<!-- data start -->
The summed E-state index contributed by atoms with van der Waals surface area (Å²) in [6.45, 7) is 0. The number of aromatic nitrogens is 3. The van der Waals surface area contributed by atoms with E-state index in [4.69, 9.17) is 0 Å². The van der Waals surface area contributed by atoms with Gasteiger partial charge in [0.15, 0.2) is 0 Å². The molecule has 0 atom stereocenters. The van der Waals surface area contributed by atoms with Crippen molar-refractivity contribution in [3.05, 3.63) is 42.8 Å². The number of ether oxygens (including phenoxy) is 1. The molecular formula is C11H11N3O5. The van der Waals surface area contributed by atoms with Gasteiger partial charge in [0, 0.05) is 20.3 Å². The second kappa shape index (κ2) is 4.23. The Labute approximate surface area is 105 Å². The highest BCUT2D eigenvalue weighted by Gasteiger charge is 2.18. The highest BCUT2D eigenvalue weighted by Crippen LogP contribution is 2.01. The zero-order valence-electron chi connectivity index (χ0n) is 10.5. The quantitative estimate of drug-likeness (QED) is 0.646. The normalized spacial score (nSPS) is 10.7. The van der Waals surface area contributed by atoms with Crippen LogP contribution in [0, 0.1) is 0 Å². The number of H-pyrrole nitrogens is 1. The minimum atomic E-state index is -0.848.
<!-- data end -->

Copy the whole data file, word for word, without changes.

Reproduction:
The summed E-state index contributed by atoms with van der Waals surface area (Å²) in [6.45, 7) is 0. The number of aromatic nitrogens is 3. The van der Waals surface area contributed by atoms with E-state index in [4.69, 9.17) is 0 Å². The van der Waals surface area contributed by atoms with Gasteiger partial charge in [0.15, 0.2) is 0 Å². The molecule has 0 atom stereocenters. The van der Waals surface area contributed by atoms with Crippen molar-refractivity contribution in [3.05, 3.63) is 42.8 Å². The number of ether oxygens (including phenoxy) is 1. The molecular formula is C11H11N3O5. The van der Waals surface area contributed by atoms with Gasteiger partial charge in [0, 0.05) is 20.3 Å². The second kappa shape index (κ2) is 4.23. The Labute approximate surface area is 105 Å². The highest BCUT2D eigenvalue weighted by Gasteiger charge is 2.18. The highest BCUT2D eigenvalue weighted by Crippen LogP contribution is 2.01. The zero-order valence-electron chi connectivity index (χ0n) is 10.5. The quantitative estimate of drug-likeness (QED) is 0.646. The normalized spacial score (nSPS) is 10.7. The van der Waals surface area contributed by atoms with Crippen LogP contribution in [0, 0.1) is 0 Å². The number of H-pyrrole nitrogens is 1. The minimum atomic E-state index is -0.848.